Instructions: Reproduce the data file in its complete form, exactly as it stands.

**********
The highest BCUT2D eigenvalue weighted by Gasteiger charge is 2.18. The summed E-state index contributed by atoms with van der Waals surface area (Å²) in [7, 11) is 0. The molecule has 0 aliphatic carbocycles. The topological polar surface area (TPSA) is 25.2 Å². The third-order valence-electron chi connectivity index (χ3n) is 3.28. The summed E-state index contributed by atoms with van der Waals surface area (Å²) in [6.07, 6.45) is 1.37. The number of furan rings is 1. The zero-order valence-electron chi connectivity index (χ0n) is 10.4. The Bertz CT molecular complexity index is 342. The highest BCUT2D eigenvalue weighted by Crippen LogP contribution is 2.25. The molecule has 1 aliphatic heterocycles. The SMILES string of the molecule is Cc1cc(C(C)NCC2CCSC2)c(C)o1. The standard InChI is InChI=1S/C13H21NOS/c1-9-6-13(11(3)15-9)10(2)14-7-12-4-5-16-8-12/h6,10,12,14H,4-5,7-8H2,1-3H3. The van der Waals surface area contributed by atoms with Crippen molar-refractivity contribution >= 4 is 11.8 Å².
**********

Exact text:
The highest BCUT2D eigenvalue weighted by Gasteiger charge is 2.18. The summed E-state index contributed by atoms with van der Waals surface area (Å²) in [7, 11) is 0. The molecule has 0 aliphatic carbocycles. The topological polar surface area (TPSA) is 25.2 Å². The third-order valence-electron chi connectivity index (χ3n) is 3.28. The summed E-state index contributed by atoms with van der Waals surface area (Å²) in [6.07, 6.45) is 1.37. The number of furan rings is 1. The zero-order valence-electron chi connectivity index (χ0n) is 10.4. The Bertz CT molecular complexity index is 342. The highest BCUT2D eigenvalue weighted by Crippen LogP contribution is 2.25. The molecule has 1 aliphatic heterocycles. The SMILES string of the molecule is Cc1cc(C(C)NCC2CCSC2)c(C)o1. The standard InChI is InChI=1S/C13H21NOS/c1-9-6-13(11(3)15-9)10(2)14-7-12-4-5-16-8-12/h6,10,12,14H,4-5,7-8H2,1-3H3. The van der Waals surface area contributed by atoms with Crippen molar-refractivity contribution >= 4 is 11.8 Å².